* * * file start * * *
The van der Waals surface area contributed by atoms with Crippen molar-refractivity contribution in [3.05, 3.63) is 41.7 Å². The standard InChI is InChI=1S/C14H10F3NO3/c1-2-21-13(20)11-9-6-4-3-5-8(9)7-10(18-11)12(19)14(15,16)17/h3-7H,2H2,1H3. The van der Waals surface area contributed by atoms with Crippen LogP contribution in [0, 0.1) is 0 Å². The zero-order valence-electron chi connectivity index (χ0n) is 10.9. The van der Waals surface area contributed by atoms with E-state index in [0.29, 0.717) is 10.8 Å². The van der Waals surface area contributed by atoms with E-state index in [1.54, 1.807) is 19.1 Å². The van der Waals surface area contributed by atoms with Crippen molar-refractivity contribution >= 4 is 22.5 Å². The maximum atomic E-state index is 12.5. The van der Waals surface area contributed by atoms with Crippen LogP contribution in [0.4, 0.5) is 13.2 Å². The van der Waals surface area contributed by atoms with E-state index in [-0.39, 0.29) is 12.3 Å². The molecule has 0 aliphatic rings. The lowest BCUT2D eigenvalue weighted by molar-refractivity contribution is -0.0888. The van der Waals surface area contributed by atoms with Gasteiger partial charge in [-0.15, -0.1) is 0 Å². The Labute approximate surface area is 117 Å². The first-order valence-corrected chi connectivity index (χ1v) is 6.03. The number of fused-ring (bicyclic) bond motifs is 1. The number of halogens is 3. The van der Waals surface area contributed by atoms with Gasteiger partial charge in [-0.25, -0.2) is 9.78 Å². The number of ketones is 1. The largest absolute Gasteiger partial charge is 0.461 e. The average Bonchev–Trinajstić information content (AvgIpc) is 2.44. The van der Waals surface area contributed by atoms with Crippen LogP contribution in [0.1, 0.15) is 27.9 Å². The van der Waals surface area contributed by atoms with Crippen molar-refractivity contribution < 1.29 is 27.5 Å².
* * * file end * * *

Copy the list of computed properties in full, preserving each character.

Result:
The van der Waals surface area contributed by atoms with Crippen molar-refractivity contribution in [3.05, 3.63) is 41.7 Å². The standard InChI is InChI=1S/C14H10F3NO3/c1-2-21-13(20)11-9-6-4-3-5-8(9)7-10(18-11)12(19)14(15,16)17/h3-7H,2H2,1H3. The van der Waals surface area contributed by atoms with Crippen LogP contribution in [0, 0.1) is 0 Å². The zero-order valence-electron chi connectivity index (χ0n) is 10.9. The van der Waals surface area contributed by atoms with E-state index in [0.29, 0.717) is 10.8 Å². The van der Waals surface area contributed by atoms with E-state index in [1.54, 1.807) is 19.1 Å². The van der Waals surface area contributed by atoms with Crippen molar-refractivity contribution >= 4 is 22.5 Å². The maximum atomic E-state index is 12.5. The van der Waals surface area contributed by atoms with Crippen LogP contribution in [0.4, 0.5) is 13.2 Å². The van der Waals surface area contributed by atoms with E-state index in [-0.39, 0.29) is 12.3 Å². The molecule has 0 aliphatic rings. The lowest BCUT2D eigenvalue weighted by molar-refractivity contribution is -0.0888. The van der Waals surface area contributed by atoms with Gasteiger partial charge in [-0.15, -0.1) is 0 Å². The Labute approximate surface area is 117 Å². The first-order valence-corrected chi connectivity index (χ1v) is 6.03. The number of fused-ring (bicyclic) bond motifs is 1. The number of halogens is 3. The van der Waals surface area contributed by atoms with Gasteiger partial charge in [-0.25, -0.2) is 9.78 Å². The number of ketones is 1. The largest absolute Gasteiger partial charge is 0.461 e. The average Bonchev–Trinajstić information content (AvgIpc) is 2.44. The van der Waals surface area contributed by atoms with Crippen LogP contribution in [0.1, 0.15) is 27.9 Å². The van der Waals surface area contributed by atoms with Crippen molar-refractivity contribution < 1.29 is 27.5 Å².